data[7] = *input >> 0;

    return rval;
}

uint64_t
hton64(const uint64_t *input)
{
    return (ntoh64(input));
}

int
main(void)
{
    uint64_t ull;

    ull = 1;
    printf("%"PRIu64"\n", ull);

    ull = ntoh64(&ull);
    printf("%"PRIu64"\n", ull);

    ull = hton64(&ull);
    printf("%"PRIu64"\n", ull);

    return 0;
}

Will show the following output:

1
72057594037927936
1

You can test this with ntohl() if you drop the upper 4 bytes.

Also You can turn this into a nice templated function in C++ that will work on any size integer:

template <typename T>
static inline T
hton_any(const T &input)
{
    T output(0);
    const std::size_t size = sizeof(input) - 1;
    uint8_t *data = reinterpret_cast<uint8_t *>(&output);

    for (std::size_t i = 0; i < size; i++) {
        data[i] = input >> ((size - i) * 8);
    }

    return output;
}

Now your 128 bit safe too!

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I think your template version is broken, it ignores the last byte. To fix it I changed size = sizeof(T); and input >> ((size-i-1)*8). –  Michael Anderson Jun 13 '13 at 3:11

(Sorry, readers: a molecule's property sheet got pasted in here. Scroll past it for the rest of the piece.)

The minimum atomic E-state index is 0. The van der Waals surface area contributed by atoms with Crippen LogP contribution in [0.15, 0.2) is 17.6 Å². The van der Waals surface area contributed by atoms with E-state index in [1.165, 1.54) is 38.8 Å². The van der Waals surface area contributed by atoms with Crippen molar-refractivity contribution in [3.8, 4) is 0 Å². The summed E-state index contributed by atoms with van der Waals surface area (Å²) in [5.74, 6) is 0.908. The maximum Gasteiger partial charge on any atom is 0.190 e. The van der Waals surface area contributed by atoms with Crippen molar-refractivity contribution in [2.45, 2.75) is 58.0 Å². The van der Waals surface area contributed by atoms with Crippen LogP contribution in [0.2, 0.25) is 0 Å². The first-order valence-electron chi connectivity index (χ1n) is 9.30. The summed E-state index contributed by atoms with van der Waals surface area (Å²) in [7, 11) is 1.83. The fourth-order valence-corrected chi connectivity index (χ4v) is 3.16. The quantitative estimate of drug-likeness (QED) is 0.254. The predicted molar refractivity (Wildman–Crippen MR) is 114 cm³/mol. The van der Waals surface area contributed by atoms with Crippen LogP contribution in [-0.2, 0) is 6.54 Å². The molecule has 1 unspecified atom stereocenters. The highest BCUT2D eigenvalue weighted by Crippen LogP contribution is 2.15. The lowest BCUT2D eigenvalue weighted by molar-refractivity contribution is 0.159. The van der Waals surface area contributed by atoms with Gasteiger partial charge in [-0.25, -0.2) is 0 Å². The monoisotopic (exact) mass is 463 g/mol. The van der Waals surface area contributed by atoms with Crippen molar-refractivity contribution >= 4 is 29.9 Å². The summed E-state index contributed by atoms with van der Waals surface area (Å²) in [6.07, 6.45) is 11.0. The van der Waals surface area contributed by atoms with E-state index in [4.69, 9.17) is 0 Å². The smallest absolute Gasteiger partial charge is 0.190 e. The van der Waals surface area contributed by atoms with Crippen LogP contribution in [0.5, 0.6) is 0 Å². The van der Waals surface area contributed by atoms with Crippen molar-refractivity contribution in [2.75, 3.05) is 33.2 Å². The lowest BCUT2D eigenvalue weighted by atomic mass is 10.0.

it is pure speculation on how the compiler abstraction for types that are larger than the register size will store the parts in memory. Who says they want to strictly respect little endian or big endian ? it could even be a design that is not platform dependent, such like it will be natural on an architecture, and unnatural in another. it does not matter because the "loading" code of the big integer into the registers is the same, and portable. But this choice is compiler dependent. –  v.oddou Nov 1 '13 at 6:27
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How about a generic version, which doesn't depend on the input size (some of the implementations above assume that unsigned long long is 64 bits, which is not necessarily always true):

    // converts an arbitrary large integer (preferrably >=64 bits) from big endian to host machine endian
    template<typename T> static inline T bigen2host(const T& x)
    {
        static const int one = 1;
        static const char sig = *(char*)&one; 

        if (sig == 0) return x; // for big endian machine just return the input

        T ret;
        int size = sizeof(T);
        char* src = (char*)&x + sizeof(T) - 1;
        char* dst = (char*)&ret;

        while (size-- > 0) *dst++ = *src--;

        return ret;
    }
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Best solution so far. I would just replace the while with for, so the compiler can rely on the sizeof(T) to unroll the loop. –  Ben-Uri Oct 6 '12 at 19:33
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uint32_t SwapShort(uint16_t a)
{
  a = ((a & 0x00FF) << 8) | ((a & 0xFF00) >> 8);
  return a;
}